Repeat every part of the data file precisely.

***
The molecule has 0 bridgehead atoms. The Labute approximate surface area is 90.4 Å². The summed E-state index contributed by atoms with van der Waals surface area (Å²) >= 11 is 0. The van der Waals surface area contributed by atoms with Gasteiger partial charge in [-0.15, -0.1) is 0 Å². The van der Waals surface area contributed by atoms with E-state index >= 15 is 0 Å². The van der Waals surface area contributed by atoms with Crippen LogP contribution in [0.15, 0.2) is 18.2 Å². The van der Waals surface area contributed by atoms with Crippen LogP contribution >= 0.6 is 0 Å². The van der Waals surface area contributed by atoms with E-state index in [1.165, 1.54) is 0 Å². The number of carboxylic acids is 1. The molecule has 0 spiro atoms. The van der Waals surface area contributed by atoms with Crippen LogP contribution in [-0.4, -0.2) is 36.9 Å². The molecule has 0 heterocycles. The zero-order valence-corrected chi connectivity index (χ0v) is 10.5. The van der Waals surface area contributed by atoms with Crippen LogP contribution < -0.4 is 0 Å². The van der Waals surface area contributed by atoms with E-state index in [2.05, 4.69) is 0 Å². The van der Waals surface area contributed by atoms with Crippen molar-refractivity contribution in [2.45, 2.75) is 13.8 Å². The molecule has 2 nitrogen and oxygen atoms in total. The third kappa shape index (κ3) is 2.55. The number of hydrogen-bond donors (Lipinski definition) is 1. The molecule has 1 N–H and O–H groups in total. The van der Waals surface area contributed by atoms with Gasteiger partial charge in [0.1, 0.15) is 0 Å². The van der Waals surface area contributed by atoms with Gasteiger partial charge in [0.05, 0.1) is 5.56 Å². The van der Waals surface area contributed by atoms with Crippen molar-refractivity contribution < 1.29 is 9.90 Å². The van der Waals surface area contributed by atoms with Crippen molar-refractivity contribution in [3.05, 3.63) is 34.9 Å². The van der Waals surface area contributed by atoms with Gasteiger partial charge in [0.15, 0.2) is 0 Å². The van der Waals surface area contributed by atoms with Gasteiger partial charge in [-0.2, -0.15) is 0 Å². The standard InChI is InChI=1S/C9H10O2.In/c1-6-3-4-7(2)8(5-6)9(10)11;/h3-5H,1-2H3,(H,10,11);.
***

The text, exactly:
The molecule has 0 bridgehead atoms. The Labute approximate surface area is 90.4 Å². The summed E-state index contributed by atoms with van der Waals surface area (Å²) >= 11 is 0. The van der Waals surface area contributed by atoms with Gasteiger partial charge in [-0.15, -0.1) is 0 Å². The van der Waals surface area contributed by atoms with E-state index >= 15 is 0 Å². The van der Waals surface area contributed by atoms with Crippen LogP contribution in [0.15, 0.2) is 18.2 Å². The van der Waals surface area contributed by atoms with Crippen LogP contribution >= 0.6 is 0 Å². The van der Waals surface area contributed by atoms with E-state index in [1.165, 1.54) is 0 Å². The number of carboxylic acids is 1. The molecule has 0 spiro atoms. The van der Waals surface area contributed by atoms with Crippen LogP contribution in [-0.4, -0.2) is 36.9 Å². The molecule has 0 heterocycles. The zero-order valence-corrected chi connectivity index (χ0v) is 10.5. The van der Waals surface area contributed by atoms with Crippen LogP contribution < -0.4 is 0 Å². The van der Waals surface area contributed by atoms with E-state index in [2.05, 4.69) is 0 Å². The van der Waals surface area contributed by atoms with Crippen molar-refractivity contribution in [2.45, 2.75) is 13.8 Å². The molecule has 2 nitrogen and oxygen atoms in total. The third kappa shape index (κ3) is 2.55. The number of hydrogen-bond donors (Lipinski definition) is 1. The molecule has 1 N–H and O–H groups in total. The van der Waals surface area contributed by atoms with Gasteiger partial charge in [0.1, 0.15) is 0 Å². The van der Waals surface area contributed by atoms with Gasteiger partial charge in [0.05, 0.1) is 5.56 Å². The van der Waals surface area contributed by atoms with Crippen molar-refractivity contribution < 1.29 is 9.90 Å². The van der Waals surface area contributed by atoms with Crippen molar-refractivity contribution in [3.05, 3.63) is 34.9 Å². The van der Waals surface area contributed by atoms with Gasteiger partial charge in [0.15, 0.2) is 0 Å². The van der Waals surface area contributed by atoms with Gasteiger partial charge in [-0.2, -0.15) is 0 Å². The standard InChI is InChI=1S/C9H10O2.In/c1-6-3-4-7(2)8(5-6)9(10)11;/h3-5H,1-2H3,(H,10,11);.